HomePublicationLa CañadaMake It a Dog Day Afternoon for Large Breeds

Make It a Dog Day Afternoon for Large Breeds

First published in the Jan. 20 print issue of the Outlook Valley Sun.

Starting out the new year, it’s time to run with the big dogs.
With a motto of “the bigger they are, the more love they give,” the Pasadena Humane Society is partnering with Best Friends Animal Society for the “Live Large — Adopt a Big Dog” campaign to rally residents to adopt or foster large dogs.
Adoption fees for dogs weighing more than 40 pounds will be waived during the campaign that runs through Jan. 31. Typically, adoption fees for dogs six months and older cost $150, which includes spay or neuter services, vaccines and a micro-chip.
Across California shelters, larger dogs are filling capacity and often are the last animals to be adopted, said Pasadena Humane Society President/CEO Dia DuVernet. The reasons for that vary, she added, from landlords not allowing large pets under lease agreements to a general shortage in housing and people preferring smaller animals for smaller spaces. With the eviction moratorium now lifted, there are also people who cannot bring their dogs to temporary housing.
“Whatever the reason, we are having a lot of larger dogs relinquished and fewer people willing to take them,” DuVernet said. “We have more than 30 big dogs in our care right now. We would love for each of them to find the new home they deserve. Big dogs bring a lot of love and can make great family pets.”

<span style=text decoration underline>Photos courtesy Pasadena Humane Society<span><br >One year old Athena is very friendly and will even lean into you or sit on your lap to ask for more petting She has lots of energy and is very smart so playtime and mental stimulation is a must for this dog Athena would do best as the only pet in the home

The animal welfare group has about 30 large dogs up for adoption.
Since beginning of the pandemic, Pasadena Humane has taken multiple measures to reduce human contact within its walls, including requiring appointments for those interested in adoption. This allows for a more personal adoption experience and also cuts down on noise within the kennels, which in turn allows the animals more rest and less stress, DuVernet said.
“We are applying many of the lessons we learned during the pandemic to create a better experience for the animals in our care and for our visitors,” she said. “There is no doubt in my mind that the animals were the biggest winners during the pandemic.”
For those still wishing to browse the dogs in person, there continue to be visiting hours to the kennels on Saturday, from 2-5 p.m., and on Sundays, 3-5 p.m.
“For a while we had to modify those services and the hours, but we’ve been returning to more normal operations. However, the increase of COVID cases may impact that,” she added, suggesting that visitors call or preview the website for updates.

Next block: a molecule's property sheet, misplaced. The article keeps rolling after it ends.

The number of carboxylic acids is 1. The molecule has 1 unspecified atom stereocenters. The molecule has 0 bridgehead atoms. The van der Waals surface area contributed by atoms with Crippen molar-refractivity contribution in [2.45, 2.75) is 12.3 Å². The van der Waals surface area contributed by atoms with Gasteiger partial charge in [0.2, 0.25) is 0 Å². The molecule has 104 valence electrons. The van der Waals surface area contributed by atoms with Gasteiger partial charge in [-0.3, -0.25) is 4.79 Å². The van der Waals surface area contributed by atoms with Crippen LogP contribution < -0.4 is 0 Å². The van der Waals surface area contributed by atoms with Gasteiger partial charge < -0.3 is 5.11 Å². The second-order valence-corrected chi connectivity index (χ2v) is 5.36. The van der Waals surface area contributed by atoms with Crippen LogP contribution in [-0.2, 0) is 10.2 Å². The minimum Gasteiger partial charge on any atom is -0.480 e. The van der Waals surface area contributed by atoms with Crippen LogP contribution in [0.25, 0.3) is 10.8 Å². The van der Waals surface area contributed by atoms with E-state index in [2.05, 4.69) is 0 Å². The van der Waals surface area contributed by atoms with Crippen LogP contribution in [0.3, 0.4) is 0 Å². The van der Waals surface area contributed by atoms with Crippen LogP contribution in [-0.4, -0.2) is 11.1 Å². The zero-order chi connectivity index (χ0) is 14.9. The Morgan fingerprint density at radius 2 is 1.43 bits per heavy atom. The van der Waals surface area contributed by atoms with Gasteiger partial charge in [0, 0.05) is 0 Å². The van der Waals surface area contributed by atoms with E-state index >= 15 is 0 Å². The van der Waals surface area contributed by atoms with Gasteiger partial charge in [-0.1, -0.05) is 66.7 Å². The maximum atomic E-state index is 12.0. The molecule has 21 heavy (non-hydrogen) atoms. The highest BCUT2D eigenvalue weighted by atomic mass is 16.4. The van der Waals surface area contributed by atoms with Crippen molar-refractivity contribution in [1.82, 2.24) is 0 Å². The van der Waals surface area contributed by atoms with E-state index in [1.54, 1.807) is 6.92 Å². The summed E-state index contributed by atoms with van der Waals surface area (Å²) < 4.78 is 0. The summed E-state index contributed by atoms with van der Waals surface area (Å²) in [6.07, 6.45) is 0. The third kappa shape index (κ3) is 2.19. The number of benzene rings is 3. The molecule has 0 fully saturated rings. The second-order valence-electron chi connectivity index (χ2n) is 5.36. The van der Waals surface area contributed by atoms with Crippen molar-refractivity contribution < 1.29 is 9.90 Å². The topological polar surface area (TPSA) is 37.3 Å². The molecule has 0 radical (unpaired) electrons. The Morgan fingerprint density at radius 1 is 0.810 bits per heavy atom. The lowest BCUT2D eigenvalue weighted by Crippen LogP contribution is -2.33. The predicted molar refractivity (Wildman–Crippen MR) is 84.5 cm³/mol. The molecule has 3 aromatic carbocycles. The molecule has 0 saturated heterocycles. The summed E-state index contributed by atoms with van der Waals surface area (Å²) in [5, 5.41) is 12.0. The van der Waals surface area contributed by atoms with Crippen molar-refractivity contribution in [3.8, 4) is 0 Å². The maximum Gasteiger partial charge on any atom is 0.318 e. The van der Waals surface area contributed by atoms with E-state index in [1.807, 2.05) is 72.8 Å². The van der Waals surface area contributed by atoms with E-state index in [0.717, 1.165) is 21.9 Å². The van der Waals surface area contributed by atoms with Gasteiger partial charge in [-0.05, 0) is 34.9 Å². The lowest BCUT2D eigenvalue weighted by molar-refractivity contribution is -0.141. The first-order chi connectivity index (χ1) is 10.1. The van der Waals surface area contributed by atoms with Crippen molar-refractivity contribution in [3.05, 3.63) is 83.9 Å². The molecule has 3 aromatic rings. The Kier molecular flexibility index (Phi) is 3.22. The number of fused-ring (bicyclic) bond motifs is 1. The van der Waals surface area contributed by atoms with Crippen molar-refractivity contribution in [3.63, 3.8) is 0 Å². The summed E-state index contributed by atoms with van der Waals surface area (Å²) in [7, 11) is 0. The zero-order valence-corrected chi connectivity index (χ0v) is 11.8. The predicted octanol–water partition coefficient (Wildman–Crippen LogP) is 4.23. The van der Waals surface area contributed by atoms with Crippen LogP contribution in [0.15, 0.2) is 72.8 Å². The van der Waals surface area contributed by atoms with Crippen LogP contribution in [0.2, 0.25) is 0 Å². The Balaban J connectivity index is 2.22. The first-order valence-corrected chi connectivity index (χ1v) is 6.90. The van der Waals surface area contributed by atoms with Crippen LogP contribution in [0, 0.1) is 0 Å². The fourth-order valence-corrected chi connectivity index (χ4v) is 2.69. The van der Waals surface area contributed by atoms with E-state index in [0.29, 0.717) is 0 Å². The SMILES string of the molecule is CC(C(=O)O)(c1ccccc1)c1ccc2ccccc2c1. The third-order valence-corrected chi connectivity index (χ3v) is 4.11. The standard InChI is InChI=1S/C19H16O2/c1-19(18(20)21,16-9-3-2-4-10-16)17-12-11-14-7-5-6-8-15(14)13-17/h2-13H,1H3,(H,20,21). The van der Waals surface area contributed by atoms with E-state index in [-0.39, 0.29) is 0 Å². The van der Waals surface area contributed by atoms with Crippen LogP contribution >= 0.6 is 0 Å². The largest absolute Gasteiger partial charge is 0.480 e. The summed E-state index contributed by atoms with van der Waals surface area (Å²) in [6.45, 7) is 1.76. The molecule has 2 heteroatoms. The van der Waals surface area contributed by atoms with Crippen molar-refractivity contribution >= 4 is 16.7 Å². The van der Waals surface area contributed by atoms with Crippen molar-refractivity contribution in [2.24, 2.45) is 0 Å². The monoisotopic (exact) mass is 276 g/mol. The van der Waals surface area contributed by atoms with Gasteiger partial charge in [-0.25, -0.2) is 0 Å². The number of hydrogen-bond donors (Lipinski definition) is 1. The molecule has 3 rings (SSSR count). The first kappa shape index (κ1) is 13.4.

During the past two pandemic years, the Pasadena Humane Society has operated as an essential business, although it’s had to “reimagine” some of the public services, such as vaccine and spay clinics and dog training classes. They’ve also been impacted by reduced staff due to illness, DuVernet noted, but they’ve tried to pivot where they can, offering training courses online and one on one. The mobile adoption events are also slowly resuming, and the nonprofit organization now relies on a steady team of foster volunteers. This keeps animals happy in homes and creates a healthy biography of what foster parents observe in an animal, DuVernet added.

At just one year old Daisy still has a lot of that puppy energy and loves to play She would do best as the only dog in the household and because of her size and energy its recommended that she go to an adults only home

Pasadena Humane also kept up all of its animal control services in neighboring cities. Last month, the organization rescued more than 50 cats and kittens from a local home. The “Christmas Cats,” as they were nicknamed, were found living in unsanitary conditions inside and in a crawl space underneath the house. In a two-day operation, animal control officers and staff worked to remove the cats, which suffered symptoms of upper respiratory and ear infections. With veterinary care and supervision, the cats were nursed back to health and adopted out.
“Our staff has been phenomenal and flexible in accommodating all the constant changes, but it has been exhausting. I think we would all say it’s been one of the most challenging in all of our work lives. It’s been the most challenging even for us in our personal lives,” she noted. “But while it’s been tough to stay on top of all the changes required by COVID and in our operations, I think we’ll come out of this stronger.”
For more information on the “Live Large” campaign or to preview animals, as well as make an adoption appointment, visit pasadenahumane.org/adopt.


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